One of the best ways to diffuse stress and negative energy is to move your body regularly. Most people assume movement means “exercise”; and the more grueling the better. Spending time doing anything that you loathe in the name of “health” is counterproductive. Instead, identify the types of movement that make you feel good – that you WANT to do – and do that every day. Let the runners run and the weightlifters lift. YOU DO YOU, FULL STOP. 

If walking is your jam, get up 10 minutes earlier or take a 10 minute walk before you head home from work. Do walking meetings. Try “forest bathing”. Park in the farthest part of the parking lot.  If you like to dance, throw yourself a 5 minute dance party in the morning to get your energy flowing. If you are working on your breathwork and mindfulness, try yoga – it’s free, safe, and accessible to everyone. Neat freaks?  Vacuuming, dusting, changing sheets, and running laundry up and down the stairs are all forms of movement. Crank your tunes, maybe put a pep in your step, and you are moving in the right direction.

Links:

Creative Connection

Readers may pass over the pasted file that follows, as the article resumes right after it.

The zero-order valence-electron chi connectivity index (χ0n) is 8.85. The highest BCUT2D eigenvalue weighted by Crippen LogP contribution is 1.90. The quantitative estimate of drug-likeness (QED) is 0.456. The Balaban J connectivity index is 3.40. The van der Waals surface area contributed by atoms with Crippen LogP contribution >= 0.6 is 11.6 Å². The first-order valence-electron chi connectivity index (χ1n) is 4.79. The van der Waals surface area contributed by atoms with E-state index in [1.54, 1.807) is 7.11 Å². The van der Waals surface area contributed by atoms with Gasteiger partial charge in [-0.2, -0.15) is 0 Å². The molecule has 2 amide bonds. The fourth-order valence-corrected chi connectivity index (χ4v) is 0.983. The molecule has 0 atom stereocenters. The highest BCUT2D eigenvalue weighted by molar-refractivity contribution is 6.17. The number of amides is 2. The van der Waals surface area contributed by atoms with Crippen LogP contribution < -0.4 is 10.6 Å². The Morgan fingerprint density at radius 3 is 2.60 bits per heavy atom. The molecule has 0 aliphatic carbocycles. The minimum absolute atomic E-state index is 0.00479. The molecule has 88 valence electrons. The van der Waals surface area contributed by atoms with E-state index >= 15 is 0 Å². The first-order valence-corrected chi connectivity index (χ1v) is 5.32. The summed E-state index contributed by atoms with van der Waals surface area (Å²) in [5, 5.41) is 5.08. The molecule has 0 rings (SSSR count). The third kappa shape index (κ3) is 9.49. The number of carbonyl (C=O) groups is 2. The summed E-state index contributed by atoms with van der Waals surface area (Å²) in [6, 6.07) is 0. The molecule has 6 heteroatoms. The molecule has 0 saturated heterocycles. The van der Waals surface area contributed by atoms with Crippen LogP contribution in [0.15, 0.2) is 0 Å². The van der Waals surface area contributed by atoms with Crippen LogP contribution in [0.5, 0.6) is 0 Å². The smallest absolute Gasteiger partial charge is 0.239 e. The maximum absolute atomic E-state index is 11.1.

We all need human contact. Unfortunately, we’re all getting less and less of it…social-distancing mandates, contact-less ordering, riding the subway with headphones on… Building a tribe of at least 10 people that support and care about you is critical to your mental health. Take stock of who is truly in your corner and seek out others from work, church, the gym, clubs, etc. Set up regular check ins, go for a quick walk around the block after work, or schedule a night out. 

Not comfortable with that? Then up your contact with strangers at low risk times. Pay a stranger a compliment. Offer your seat to someone on the subway/bus. Pick up the coffee order for the car behind you. These random acts of connection will make both of you feel more joyful more often.